Faulkner and the Creation of Consciousness
Monday, May 5, 2014 at 11:50AM
Mark Scarbrough in As I Lay Dying, William Faulkner

Well, not consciousness, per se. Let's call it "literary consciousness." Or "narrative consciousness."

It's not that narrators before Faulkner were unconscious. It's that they were too conscious.

It all started because Faulkner gave up. After his first two books (fronted by the novelist Sherwood Anderson) went nowhere and his third was roundly rejected by publishers (and finally brought out in a highly edited form), he threw caution to the wind and created two novels back to back, THE SOUND AND THE FURY and AS I LAY DYING, that reshaped how literary characters went about the business of being characters. He sparked a change that we now take for granted.

In these two novels, the characters--speakers, all--are not rational. Instead, we hear a stream of their confessions and dreams, sieved through their unconscious. It's almost as if they're talking in their sleep, revealing deeply personal things about themselves in haphazard and sometimes misleading ways (ahem, Dewey Dell). That is, about the way your own unconscious self operates.

When Esther steps forward to tell her tale in Dickens' BLEAK HOUSE or when Moll Flanders narrates her life in Defoe's novel of the same name, they tell their tales in a rational, cohesive way. Start here at point A, move to point B, tell why A led to B, go on to C, and so on. They offer linear movement through their lives.

The characters in AS I LAY DYING offer something else. Call it, not narrative, but "performance." It's the self turned inside out, a messy jumble. Cora is trying to hold it together with religion. Darl is slowly going mad. Vardaman can only understand the world as a small child. Cash and Jewel are blinded by their dreams and regrets.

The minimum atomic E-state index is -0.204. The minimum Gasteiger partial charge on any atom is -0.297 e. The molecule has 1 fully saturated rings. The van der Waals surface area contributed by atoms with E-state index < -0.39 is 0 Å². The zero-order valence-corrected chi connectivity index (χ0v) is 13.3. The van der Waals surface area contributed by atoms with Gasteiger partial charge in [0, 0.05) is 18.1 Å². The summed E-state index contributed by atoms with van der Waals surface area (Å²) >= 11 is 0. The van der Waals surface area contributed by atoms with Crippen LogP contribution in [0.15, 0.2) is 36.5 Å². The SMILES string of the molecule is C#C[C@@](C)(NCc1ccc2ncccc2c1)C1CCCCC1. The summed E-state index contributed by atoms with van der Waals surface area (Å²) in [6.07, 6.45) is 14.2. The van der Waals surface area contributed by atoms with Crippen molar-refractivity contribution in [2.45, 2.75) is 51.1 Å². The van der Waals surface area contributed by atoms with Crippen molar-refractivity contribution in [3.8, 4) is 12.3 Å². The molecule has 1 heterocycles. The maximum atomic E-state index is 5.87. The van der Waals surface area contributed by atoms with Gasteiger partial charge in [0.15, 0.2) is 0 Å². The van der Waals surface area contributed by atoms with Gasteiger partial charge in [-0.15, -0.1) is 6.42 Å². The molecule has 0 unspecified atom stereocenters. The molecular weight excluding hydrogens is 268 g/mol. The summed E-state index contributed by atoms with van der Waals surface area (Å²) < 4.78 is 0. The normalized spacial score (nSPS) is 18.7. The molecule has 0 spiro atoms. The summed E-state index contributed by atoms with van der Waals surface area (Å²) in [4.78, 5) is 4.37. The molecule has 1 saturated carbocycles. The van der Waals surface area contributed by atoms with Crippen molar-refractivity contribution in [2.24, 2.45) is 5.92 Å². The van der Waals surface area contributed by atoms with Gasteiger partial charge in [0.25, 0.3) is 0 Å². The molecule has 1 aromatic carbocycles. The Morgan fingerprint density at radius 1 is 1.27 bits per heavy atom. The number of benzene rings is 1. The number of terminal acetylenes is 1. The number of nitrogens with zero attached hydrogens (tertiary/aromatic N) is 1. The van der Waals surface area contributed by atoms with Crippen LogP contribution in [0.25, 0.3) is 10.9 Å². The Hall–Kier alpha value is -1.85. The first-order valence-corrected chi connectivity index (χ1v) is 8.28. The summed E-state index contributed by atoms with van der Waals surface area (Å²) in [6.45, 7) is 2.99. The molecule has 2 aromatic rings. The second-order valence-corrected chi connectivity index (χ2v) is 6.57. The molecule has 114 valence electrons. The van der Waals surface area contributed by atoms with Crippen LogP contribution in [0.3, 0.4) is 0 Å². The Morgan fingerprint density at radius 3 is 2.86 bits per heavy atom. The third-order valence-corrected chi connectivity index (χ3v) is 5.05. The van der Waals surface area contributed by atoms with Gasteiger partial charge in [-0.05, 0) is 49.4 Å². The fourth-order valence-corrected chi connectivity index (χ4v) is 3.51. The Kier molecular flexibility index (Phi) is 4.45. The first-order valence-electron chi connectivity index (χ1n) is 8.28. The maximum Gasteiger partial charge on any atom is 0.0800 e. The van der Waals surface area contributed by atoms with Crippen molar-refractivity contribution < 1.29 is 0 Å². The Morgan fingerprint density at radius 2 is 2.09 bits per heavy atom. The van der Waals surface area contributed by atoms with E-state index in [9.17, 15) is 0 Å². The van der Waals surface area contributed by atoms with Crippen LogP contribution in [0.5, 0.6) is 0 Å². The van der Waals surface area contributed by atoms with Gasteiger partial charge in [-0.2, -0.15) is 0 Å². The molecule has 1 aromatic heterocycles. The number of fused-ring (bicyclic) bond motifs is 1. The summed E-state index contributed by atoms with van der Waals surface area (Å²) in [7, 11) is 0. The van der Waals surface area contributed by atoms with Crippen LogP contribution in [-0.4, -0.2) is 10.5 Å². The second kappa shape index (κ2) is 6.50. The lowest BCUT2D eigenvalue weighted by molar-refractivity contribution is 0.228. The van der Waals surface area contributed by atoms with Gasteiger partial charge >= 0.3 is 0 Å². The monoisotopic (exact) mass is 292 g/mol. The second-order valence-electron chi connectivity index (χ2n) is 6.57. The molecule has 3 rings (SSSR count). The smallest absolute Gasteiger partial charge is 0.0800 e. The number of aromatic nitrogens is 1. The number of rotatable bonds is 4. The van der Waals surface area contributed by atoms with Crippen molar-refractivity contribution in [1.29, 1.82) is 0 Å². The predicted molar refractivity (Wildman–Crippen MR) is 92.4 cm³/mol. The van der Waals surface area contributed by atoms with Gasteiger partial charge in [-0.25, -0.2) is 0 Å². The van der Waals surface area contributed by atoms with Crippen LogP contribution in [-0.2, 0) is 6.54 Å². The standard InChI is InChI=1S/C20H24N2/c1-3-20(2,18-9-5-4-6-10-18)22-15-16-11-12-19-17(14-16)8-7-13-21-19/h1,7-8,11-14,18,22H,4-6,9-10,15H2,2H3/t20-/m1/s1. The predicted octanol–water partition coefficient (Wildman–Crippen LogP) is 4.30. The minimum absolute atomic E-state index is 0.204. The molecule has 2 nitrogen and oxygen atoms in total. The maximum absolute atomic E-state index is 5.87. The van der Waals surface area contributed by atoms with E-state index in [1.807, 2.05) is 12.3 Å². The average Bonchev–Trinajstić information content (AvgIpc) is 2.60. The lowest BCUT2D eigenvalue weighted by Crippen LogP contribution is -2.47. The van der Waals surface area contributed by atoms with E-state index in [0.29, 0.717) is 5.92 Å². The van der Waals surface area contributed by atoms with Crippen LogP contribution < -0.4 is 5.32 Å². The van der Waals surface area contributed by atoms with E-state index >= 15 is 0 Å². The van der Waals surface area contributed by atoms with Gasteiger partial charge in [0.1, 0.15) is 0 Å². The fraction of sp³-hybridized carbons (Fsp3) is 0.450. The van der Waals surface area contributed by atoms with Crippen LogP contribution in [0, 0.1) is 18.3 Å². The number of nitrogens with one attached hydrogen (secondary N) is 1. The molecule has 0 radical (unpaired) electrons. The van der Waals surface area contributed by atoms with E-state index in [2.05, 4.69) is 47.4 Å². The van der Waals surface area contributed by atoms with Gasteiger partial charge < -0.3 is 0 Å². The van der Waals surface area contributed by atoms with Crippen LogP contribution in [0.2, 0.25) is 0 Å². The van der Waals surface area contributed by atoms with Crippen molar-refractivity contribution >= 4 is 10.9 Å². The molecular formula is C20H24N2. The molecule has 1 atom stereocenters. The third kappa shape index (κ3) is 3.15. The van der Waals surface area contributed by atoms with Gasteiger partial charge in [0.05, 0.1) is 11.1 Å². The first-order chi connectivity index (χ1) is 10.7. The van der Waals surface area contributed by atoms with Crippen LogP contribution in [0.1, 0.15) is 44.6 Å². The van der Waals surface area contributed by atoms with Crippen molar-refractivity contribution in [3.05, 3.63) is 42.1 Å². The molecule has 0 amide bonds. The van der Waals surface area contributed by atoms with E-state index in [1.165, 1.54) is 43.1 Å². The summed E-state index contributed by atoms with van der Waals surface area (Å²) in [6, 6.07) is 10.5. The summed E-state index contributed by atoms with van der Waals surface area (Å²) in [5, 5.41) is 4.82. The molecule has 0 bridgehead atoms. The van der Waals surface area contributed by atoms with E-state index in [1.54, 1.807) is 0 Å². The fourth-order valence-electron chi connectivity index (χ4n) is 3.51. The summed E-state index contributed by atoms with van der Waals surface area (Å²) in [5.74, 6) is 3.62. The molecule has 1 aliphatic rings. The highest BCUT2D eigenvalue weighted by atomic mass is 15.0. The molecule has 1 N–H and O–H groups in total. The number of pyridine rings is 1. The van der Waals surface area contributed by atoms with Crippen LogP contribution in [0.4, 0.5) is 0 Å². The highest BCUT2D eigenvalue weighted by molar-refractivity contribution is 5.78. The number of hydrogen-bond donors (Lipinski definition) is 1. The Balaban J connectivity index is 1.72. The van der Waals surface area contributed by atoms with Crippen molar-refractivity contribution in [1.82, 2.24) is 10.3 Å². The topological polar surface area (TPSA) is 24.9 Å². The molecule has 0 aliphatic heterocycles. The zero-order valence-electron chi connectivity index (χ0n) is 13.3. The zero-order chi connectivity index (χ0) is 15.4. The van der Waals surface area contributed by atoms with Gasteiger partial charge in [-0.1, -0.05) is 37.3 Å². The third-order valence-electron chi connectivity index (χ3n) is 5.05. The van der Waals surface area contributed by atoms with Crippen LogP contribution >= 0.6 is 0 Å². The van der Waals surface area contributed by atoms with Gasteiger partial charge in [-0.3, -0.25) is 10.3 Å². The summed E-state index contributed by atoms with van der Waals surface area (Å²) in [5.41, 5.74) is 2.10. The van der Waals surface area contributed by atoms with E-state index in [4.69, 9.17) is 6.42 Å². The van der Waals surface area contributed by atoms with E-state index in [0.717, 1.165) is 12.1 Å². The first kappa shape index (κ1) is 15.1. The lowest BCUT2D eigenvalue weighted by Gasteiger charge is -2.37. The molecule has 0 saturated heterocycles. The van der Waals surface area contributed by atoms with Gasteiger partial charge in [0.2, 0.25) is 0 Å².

The only one who gives us any sort of linearity is the unseen narrator who is stitching it all together, calling the performers on stage one by one to make their pitch.

This is Faulkner: he narrated the unconscious. He tapped something almost untellable. He found below his characters the wellsprings, not of themselves, but of their imaginations (that is, of who they think they are).

His narrative technique opened the door to Philip Roth. You can't have Portnoy without Faulkner! It opened the door to Saul Bellow, to Flannery O'Connor, to Louise Erdrich (many consider her Faulkner's direct heir), to Toni Morrison (another direct heir), to Don Delillo, to Salmon Rushdie (yet another direct heir), to Ian McEwan, even to Alan Bennett.

In the end, I would posit that Faulkner has become more influential on literary writers than almost any other English-speaking author of the twentieth century. James Joyce was undoubtedly smarter, but his voice always stays in the head, a chilly intellectualism. Faulkner's voice is located further down and farther in, somewhere in the body.

Article originally appeared on The Norfolk Library Book Group (http://norfolklibrarybookgroup.squarespace.com/).
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